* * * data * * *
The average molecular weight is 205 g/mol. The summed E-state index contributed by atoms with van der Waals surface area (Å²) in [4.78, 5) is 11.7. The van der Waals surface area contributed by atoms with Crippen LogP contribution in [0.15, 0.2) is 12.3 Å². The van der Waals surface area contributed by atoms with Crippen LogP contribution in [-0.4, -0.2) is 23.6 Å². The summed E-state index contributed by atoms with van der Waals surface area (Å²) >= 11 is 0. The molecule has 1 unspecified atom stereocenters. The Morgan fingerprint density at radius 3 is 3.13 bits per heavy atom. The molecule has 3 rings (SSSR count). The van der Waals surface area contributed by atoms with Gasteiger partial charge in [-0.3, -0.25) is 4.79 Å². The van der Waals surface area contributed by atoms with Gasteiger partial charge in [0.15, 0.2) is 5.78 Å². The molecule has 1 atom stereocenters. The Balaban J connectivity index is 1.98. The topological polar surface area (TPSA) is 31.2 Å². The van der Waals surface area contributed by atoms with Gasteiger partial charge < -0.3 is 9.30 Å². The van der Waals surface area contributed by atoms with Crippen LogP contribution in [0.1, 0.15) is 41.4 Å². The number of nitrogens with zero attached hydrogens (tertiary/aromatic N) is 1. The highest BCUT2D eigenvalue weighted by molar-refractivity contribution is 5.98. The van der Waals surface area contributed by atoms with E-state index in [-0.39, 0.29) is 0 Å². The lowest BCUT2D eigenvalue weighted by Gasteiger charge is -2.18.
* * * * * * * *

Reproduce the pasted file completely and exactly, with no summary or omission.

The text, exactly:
The average molecular weight is 205 g/mol. The summed E-state index contributed by atoms with van der Waals surface area (Å²) in [4.78, 5) is 11.7. The van der Waals surface area contributed by atoms with Crippen LogP contribution in [0.15, 0.2) is 12.3 Å². The van der Waals surface area contributed by atoms with Crippen LogP contribution in [-0.4, -0.2) is 23.6 Å². The summed E-state index contributed by atoms with van der Waals surface area (Å²) >= 11 is 0. The molecule has 1 unspecified atom stereocenters. The Morgan fingerprint density at radius 3 is 3.13 bits per heavy atom. The molecule has 3 rings (SSSR count). The van der Waals surface area contributed by atoms with Gasteiger partial charge in [-0.3, -0.25) is 4.79 Å². The van der Waals surface area contributed by atoms with Gasteiger partial charge in [0.15, 0.2) is 5.78 Å². The molecule has 1 atom stereocenters. The Balaban J connectivity index is 1.98. The topological polar surface area (TPSA) is 31.2 Å². The van der Waals surface area contributed by atoms with Gasteiger partial charge < -0.3 is 9.30 Å². The van der Waals surface area contributed by atoms with Crippen LogP contribution in [0.1, 0.15) is 41.4 Å². The number of nitrogens with zero attached hydrogens (tertiary/aromatic N) is 1. The highest BCUT2D eigenvalue weighted by molar-refractivity contribution is 5.98. The van der Waals surface area contributed by atoms with E-state index in [-0.39, 0.29) is 0 Å². The lowest BCUT2D eigenvalue weighted by Gasteiger charge is -2.18.